Washington River Protection Solutions agreed to voluntary layoffs for all 70 workers who applied for them, the Hanford contractor announced Tuesday.
The layoffs include 44 nonunion employees and 26 union employees.
They will ease some of the pain for the additional layoffs the tank farm contractor is anticipating. It is preparing to cut up to 475 jobs by Oct. 13 under a worst-case fiscal 2012 budget scenario.
The Department of Energy is allowing its environmental cleanup contractors to lay off up to 1,100 workers in the fiscal year that starts Oct. 1 to prepare for an uncertain federal budget. To date, only Washington River Protection Solutions has planned layoffs linked to the 2012 budget.
However, the possible 1,100 job cuts are in addition to up to 1,985 layoffs already announced this year, the majority of which will be Sept. 29. Most of them are linked to the end of most spending of federal economic stimulus money.
Hanford started the calendar year with about 12,000 employees.
The nuclear reservation is waiting for a fiscal 2012 budget, but may start the year under a continuing resolution while Congress works on a Department of Energy budget.
Under a continuing resolution the Hanford budget would hold steady at fiscal 2011 levels, but minus the American Recovery and Reinvestment Act money.
At the tank farms, were 56 million gallons of radioactive waste are held in underground tanks, that would mean a worst-case budget of $397 million at least to start the fiscal year. In the year now nearing an end, $397 million in annual budget money plus $157 million in economic stimulus money is expected to be spent at the tank farms.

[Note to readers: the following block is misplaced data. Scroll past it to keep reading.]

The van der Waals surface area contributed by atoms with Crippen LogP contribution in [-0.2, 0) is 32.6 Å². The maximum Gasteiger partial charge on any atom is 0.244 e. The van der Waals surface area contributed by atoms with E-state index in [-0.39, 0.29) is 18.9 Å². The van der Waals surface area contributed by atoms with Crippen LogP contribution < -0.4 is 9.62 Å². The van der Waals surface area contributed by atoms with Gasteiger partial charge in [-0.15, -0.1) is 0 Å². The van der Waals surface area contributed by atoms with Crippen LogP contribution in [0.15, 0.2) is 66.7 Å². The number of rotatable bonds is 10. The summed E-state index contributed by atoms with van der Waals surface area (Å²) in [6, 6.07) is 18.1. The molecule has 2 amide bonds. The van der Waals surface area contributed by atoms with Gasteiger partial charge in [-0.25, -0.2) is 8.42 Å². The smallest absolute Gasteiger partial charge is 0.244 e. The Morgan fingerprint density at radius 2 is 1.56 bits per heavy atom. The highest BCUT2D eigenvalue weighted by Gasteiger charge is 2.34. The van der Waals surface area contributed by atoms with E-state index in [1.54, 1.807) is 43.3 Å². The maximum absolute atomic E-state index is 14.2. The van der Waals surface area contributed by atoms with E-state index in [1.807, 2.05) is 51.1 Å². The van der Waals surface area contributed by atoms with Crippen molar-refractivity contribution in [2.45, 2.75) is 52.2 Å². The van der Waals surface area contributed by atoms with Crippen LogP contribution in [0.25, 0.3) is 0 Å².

DOE had requested a budget of $521 million for 2012 to do work needed to prepare to deliver tank waste to the vitrification plant for treatment starting in 2019. That level likely would have required no layoffs.
But Congress was not inclined to spend that much.
The House has approved a budget of $408 million for the tank farms and the Senate Appropriations Committee last week approved a budget of $467 million. Even if the $467 million is the final budget number, layoffs will be needed at the tank farms, management told tank farm workers last week.
"As the budget process continues to evolve, we will work with DOE to adjust, and I hope reduce, impacts to staffing and scope," said Chuck Spencer, president of Washington Protection Solutions, in a memo to employees last week.